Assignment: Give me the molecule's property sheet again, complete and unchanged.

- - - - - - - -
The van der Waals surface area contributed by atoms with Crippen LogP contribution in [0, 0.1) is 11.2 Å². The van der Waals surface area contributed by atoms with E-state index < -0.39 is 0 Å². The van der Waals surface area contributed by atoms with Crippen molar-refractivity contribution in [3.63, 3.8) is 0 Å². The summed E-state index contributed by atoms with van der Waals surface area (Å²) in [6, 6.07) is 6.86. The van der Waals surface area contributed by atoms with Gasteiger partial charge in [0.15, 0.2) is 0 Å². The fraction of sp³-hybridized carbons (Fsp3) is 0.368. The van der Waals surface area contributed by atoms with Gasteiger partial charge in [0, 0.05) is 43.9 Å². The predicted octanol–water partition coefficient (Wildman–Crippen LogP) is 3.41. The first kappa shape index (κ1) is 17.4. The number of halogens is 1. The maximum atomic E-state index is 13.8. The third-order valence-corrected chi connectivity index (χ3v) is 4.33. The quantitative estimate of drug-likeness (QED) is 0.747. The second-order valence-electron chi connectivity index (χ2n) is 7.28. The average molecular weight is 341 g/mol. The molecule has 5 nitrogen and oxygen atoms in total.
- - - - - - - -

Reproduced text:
The van der Waals surface area contributed by atoms with Crippen LogP contribution in [0, 0.1) is 11.2 Å². The van der Waals surface area contributed by atoms with E-state index < -0.39 is 0 Å². The van der Waals surface area contributed by atoms with Crippen molar-refractivity contribution in [3.63, 3.8) is 0 Å². The summed E-state index contributed by atoms with van der Waals surface area (Å²) in [6, 6.07) is 6.86. The van der Waals surface area contributed by atoms with Gasteiger partial charge in [0.15, 0.2) is 0 Å². The fraction of sp³-hybridized carbons (Fsp3) is 0.368. The van der Waals surface area contributed by atoms with Gasteiger partial charge in [0, 0.05) is 43.9 Å². The predicted octanol–water partition coefficient (Wildman–Crippen LogP) is 3.41. The first kappa shape index (κ1) is 17.4. The number of halogens is 1. The maximum atomic E-state index is 13.8. The third-order valence-corrected chi connectivity index (χ3v) is 4.33. The quantitative estimate of drug-likeness (QED) is 0.747. The second-order valence-electron chi connectivity index (χ2n) is 7.28. The average molecular weight is 341 g/mol. The molecule has 5 nitrogen and oxygen atoms in total.